The revolutions unfolding across the Arab world have not only upended long-standing secular, authoritarian dictatorships; the new political systems emerging are bringing long-suppressed Islamist parties to the forefront. In Egypt's first post-Mubarak parliamentary election, the Muslim Brotherhood, along with more conservative Salafist parties, won more than 70 percent of the seats. In June 2012, Muslim Brotherhood candidate Mohamed Morsi captured Egypt's presidency. In Tunisia, Al Nahda, the largest Islamist party, won over 40 percent of the seats in parliament, making it the leading party in the new government. These results are not surprising: Islam is the cultural touchstone for most Arabs, and polls consistently show large majorities across the Arab world support sharia—Islamic law—as the basis of legislation. Indeed, a 2012 Gallup poll found Arab women as likely as men to favor sharia as a source of law.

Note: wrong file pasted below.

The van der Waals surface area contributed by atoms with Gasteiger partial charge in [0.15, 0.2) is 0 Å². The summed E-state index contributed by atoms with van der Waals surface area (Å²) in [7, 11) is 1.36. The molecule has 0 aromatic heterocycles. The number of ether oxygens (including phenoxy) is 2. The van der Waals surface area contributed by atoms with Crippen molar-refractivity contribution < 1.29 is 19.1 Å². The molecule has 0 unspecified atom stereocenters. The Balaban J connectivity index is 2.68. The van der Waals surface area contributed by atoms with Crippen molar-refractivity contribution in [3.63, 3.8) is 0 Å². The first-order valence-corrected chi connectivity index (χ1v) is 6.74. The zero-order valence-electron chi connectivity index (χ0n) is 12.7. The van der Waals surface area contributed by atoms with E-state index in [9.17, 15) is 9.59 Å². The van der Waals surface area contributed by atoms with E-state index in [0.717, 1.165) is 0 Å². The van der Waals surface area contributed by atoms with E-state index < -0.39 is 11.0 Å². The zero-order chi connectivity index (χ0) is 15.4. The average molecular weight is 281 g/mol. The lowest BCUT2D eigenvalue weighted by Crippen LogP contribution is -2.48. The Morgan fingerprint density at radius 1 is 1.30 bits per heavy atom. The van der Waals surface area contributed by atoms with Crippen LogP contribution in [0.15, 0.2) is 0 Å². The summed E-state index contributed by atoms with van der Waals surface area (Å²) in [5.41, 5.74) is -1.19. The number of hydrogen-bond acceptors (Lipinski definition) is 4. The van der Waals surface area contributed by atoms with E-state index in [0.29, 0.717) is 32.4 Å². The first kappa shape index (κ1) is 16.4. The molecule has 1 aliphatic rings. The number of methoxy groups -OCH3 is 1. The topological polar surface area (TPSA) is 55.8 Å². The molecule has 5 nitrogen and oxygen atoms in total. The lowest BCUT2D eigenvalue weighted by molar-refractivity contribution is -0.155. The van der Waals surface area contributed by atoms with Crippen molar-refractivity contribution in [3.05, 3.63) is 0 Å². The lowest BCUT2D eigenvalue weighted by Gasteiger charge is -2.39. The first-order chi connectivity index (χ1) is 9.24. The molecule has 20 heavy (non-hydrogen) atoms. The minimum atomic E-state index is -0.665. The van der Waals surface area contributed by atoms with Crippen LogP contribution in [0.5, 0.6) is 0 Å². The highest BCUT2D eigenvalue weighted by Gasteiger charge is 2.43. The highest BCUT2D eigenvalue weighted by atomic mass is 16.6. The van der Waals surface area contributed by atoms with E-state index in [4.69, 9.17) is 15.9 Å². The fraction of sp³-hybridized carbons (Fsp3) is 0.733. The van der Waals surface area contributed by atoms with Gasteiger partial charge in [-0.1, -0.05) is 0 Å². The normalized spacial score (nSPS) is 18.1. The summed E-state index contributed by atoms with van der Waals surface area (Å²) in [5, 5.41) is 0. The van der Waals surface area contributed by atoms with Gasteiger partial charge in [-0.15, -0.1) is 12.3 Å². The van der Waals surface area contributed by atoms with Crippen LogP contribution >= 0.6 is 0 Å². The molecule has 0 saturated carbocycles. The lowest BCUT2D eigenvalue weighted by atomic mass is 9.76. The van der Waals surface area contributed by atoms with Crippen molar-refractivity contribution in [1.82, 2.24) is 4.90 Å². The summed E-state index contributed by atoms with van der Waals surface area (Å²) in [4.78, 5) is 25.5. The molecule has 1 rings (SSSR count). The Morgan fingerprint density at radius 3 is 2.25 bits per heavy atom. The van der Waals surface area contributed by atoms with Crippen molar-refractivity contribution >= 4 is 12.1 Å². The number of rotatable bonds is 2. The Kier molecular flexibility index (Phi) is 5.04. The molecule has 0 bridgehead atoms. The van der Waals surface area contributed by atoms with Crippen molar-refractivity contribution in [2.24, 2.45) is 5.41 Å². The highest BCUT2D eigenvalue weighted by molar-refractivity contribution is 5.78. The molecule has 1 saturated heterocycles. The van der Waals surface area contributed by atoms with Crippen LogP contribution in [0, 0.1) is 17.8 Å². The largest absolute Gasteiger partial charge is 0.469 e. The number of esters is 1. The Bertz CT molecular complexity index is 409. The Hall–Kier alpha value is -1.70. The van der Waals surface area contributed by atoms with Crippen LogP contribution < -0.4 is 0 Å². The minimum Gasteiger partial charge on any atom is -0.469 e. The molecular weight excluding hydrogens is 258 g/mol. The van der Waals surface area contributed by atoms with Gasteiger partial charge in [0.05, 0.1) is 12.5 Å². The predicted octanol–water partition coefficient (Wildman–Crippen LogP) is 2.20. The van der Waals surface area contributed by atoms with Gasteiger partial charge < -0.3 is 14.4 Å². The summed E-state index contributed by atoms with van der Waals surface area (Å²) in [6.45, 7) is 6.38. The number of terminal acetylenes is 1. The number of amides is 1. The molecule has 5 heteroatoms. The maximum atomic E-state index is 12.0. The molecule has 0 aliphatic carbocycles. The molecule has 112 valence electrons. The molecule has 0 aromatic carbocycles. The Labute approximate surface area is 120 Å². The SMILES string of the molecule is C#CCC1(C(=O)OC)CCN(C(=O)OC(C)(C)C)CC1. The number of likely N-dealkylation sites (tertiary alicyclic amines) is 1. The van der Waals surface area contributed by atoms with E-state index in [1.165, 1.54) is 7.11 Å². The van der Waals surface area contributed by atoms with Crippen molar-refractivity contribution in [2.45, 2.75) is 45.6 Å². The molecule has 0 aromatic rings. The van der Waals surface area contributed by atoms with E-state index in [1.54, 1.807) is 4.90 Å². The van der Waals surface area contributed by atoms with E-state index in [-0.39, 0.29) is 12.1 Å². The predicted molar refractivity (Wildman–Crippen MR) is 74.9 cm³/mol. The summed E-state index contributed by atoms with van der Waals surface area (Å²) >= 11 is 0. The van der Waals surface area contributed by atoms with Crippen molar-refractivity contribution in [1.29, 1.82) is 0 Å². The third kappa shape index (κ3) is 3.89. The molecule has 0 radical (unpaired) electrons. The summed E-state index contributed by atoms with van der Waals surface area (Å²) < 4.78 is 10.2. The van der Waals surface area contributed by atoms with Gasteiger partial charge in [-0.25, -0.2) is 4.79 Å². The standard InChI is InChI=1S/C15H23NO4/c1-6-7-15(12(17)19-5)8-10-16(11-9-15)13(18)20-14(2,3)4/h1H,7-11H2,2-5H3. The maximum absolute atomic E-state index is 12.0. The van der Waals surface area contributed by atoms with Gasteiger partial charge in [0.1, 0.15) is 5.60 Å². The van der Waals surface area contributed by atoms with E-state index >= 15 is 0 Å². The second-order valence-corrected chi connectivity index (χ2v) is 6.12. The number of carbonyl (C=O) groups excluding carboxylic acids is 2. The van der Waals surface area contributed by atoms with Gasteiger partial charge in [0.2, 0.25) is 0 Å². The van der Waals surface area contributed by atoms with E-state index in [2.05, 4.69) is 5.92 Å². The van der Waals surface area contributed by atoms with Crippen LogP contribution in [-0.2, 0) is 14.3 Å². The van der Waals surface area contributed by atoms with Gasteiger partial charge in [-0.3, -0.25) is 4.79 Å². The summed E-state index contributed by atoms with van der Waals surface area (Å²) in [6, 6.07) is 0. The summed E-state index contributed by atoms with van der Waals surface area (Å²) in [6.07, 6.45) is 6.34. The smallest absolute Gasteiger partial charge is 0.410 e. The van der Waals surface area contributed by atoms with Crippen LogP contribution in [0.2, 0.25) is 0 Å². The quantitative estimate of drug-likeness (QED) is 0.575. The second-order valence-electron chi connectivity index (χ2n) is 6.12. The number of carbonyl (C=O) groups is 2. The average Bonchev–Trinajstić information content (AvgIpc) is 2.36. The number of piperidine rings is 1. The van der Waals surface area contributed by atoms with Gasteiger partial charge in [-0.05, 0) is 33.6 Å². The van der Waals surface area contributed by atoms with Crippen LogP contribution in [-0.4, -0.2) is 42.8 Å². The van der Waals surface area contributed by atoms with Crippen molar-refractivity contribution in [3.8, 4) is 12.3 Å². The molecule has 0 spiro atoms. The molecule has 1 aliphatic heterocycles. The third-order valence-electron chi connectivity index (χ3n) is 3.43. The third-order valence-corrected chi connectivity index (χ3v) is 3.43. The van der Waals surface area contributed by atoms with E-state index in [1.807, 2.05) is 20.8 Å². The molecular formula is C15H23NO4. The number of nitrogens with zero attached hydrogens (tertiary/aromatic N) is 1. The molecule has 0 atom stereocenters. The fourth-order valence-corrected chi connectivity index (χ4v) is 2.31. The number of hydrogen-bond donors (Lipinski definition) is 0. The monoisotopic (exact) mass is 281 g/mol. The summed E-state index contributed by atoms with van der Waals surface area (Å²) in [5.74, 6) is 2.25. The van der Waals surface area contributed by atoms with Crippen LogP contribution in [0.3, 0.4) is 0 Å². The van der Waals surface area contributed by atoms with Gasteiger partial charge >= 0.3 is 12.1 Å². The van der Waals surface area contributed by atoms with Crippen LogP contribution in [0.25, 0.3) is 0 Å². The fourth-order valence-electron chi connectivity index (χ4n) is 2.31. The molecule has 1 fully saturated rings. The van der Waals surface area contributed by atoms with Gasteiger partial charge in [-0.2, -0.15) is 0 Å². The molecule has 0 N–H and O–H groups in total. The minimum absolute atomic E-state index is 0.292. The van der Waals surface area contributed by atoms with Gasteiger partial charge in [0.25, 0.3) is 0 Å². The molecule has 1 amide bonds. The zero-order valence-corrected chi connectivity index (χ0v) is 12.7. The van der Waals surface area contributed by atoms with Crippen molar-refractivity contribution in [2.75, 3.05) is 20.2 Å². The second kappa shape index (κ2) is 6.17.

Many, however, worry that the political ascendency of Islamist groups will set women's rights back, as happened with the triumph of Islamic theocracy in Iran. Under the Shah, women in Iran enjoyed a relatively expansive set of legal rights, but those rapidly deteriorated with the rise of Ayatollah Khomeini. In the name of Islam, Khomeini rolled back women's legal status, significantly reduced their family rights, and set the marriage age for girls at 9 (it has since been adjusted to 13). For more than thirty years, women in Iran have been struggling to regain lost legal ground.